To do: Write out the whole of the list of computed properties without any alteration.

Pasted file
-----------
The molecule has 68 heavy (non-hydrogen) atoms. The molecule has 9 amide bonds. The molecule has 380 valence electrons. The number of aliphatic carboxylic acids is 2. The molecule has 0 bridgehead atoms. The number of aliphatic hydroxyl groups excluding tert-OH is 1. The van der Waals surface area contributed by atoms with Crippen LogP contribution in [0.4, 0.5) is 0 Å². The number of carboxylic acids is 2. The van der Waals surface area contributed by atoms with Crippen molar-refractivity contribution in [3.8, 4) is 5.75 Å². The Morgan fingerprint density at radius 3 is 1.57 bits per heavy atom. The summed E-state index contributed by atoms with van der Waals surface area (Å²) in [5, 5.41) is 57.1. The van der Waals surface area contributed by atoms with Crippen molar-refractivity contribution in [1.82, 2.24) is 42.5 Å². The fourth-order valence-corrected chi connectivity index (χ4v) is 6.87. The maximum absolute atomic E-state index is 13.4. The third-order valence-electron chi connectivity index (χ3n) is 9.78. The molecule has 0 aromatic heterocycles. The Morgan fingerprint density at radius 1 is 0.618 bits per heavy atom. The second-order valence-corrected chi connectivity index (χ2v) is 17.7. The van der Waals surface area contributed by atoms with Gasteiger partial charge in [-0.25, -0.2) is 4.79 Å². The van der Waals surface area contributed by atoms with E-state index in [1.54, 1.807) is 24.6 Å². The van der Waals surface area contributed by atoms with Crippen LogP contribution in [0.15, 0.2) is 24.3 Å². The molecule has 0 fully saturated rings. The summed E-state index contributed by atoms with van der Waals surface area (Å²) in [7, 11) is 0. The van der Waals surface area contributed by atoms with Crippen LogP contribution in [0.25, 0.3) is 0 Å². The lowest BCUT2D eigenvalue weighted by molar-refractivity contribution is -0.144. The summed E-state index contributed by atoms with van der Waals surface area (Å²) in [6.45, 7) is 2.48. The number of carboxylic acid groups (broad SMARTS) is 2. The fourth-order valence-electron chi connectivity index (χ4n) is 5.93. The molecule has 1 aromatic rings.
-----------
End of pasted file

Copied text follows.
The molecule has 68 heavy (non-hydrogen) atoms. The molecule has 9 amide bonds. The molecule has 380 valence electrons. The number of aliphatic carboxylic acids is 2. The molecule has 0 bridgehead atoms. The number of aliphatic hydroxyl groups excluding tert-OH is 1. The van der Waals surface area contributed by atoms with Crippen LogP contribution in [0.4, 0.5) is 0 Å². The number of carboxylic acids is 2. The van der Waals surface area contributed by atoms with Crippen molar-refractivity contribution in [3.8, 4) is 5.75 Å². The Morgan fingerprint density at radius 3 is 1.57 bits per heavy atom. The summed E-state index contributed by atoms with van der Waals surface area (Å²) in [5, 5.41) is 57.1. The van der Waals surface area contributed by atoms with Crippen molar-refractivity contribution in [1.82, 2.24) is 42.5 Å². The fourth-order valence-corrected chi connectivity index (χ4v) is 6.87. The maximum absolute atomic E-state index is 13.4. The third-order valence-electron chi connectivity index (χ3n) is 9.78. The molecule has 0 aromatic heterocycles. The Morgan fingerprint density at radius 1 is 0.618 bits per heavy atom. The second-order valence-corrected chi connectivity index (χ2v) is 17.7. The van der Waals surface area contributed by atoms with Gasteiger partial charge in [-0.25, -0.2) is 4.79 Å². The van der Waals surface area contributed by atoms with E-state index in [1.54, 1.807) is 24.6 Å². The van der Waals surface area contributed by atoms with Crippen LogP contribution in [0.15, 0.2) is 24.3 Å². The molecule has 0 fully saturated rings. The summed E-state index contributed by atoms with van der Waals surface area (Å²) in [7, 11) is 0. The van der Waals surface area contributed by atoms with Crippen LogP contribution in [0.25, 0.3) is 0 Å². The lowest BCUT2D eigenvalue weighted by molar-refractivity contribution is -0.144. The summed E-state index contributed by atoms with van der Waals surface area (Å²) in [6.45, 7) is 2.48. The number of carboxylic acid groups (broad SMARTS) is 2. The fourth-order valence-electron chi connectivity index (χ4n) is 5.93. The molecule has 1 aromatic rings.